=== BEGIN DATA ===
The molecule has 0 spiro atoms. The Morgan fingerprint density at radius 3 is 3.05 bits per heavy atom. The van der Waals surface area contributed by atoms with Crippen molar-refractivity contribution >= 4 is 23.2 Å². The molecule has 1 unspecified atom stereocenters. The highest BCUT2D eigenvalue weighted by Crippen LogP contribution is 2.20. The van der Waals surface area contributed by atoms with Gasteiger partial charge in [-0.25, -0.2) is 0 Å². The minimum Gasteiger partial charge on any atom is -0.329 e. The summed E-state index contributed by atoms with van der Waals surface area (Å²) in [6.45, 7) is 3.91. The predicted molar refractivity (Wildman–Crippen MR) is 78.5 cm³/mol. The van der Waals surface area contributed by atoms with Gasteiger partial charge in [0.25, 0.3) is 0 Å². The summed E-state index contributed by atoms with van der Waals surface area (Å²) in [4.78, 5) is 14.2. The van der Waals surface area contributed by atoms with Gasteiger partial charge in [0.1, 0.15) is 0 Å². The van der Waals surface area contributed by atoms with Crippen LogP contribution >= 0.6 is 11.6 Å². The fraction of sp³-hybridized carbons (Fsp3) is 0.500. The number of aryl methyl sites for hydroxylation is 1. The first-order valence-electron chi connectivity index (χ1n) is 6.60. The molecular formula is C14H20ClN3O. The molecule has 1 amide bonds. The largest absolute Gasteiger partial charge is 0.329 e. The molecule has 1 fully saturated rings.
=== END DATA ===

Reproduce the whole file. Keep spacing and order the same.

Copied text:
The molecule has 0 spiro atoms. The Morgan fingerprint density at radius 3 is 3.05 bits per heavy atom. The van der Waals surface area contributed by atoms with Crippen molar-refractivity contribution >= 4 is 23.2 Å². The molecule has 1 unspecified atom stereocenters. The highest BCUT2D eigenvalue weighted by Crippen LogP contribution is 2.20. The van der Waals surface area contributed by atoms with Gasteiger partial charge in [-0.25, -0.2) is 0 Å². The minimum Gasteiger partial charge on any atom is -0.329 e. The summed E-state index contributed by atoms with van der Waals surface area (Å²) in [6.45, 7) is 3.91. The predicted molar refractivity (Wildman–Crippen MR) is 78.5 cm³/mol. The van der Waals surface area contributed by atoms with Gasteiger partial charge in [0.25, 0.3) is 0 Å². The summed E-state index contributed by atoms with van der Waals surface area (Å²) in [4.78, 5) is 14.2. The van der Waals surface area contributed by atoms with Gasteiger partial charge in [0.1, 0.15) is 0 Å². The van der Waals surface area contributed by atoms with Crippen LogP contribution >= 0.6 is 11.6 Å². The fraction of sp³-hybridized carbons (Fsp3) is 0.500. The number of aryl methyl sites for hydroxylation is 1. The first-order valence-electron chi connectivity index (χ1n) is 6.60. The molecular formula is C14H20ClN3O. The molecule has 1 amide bonds. The largest absolute Gasteiger partial charge is 0.329 e. The molecule has 1 fully saturated rings.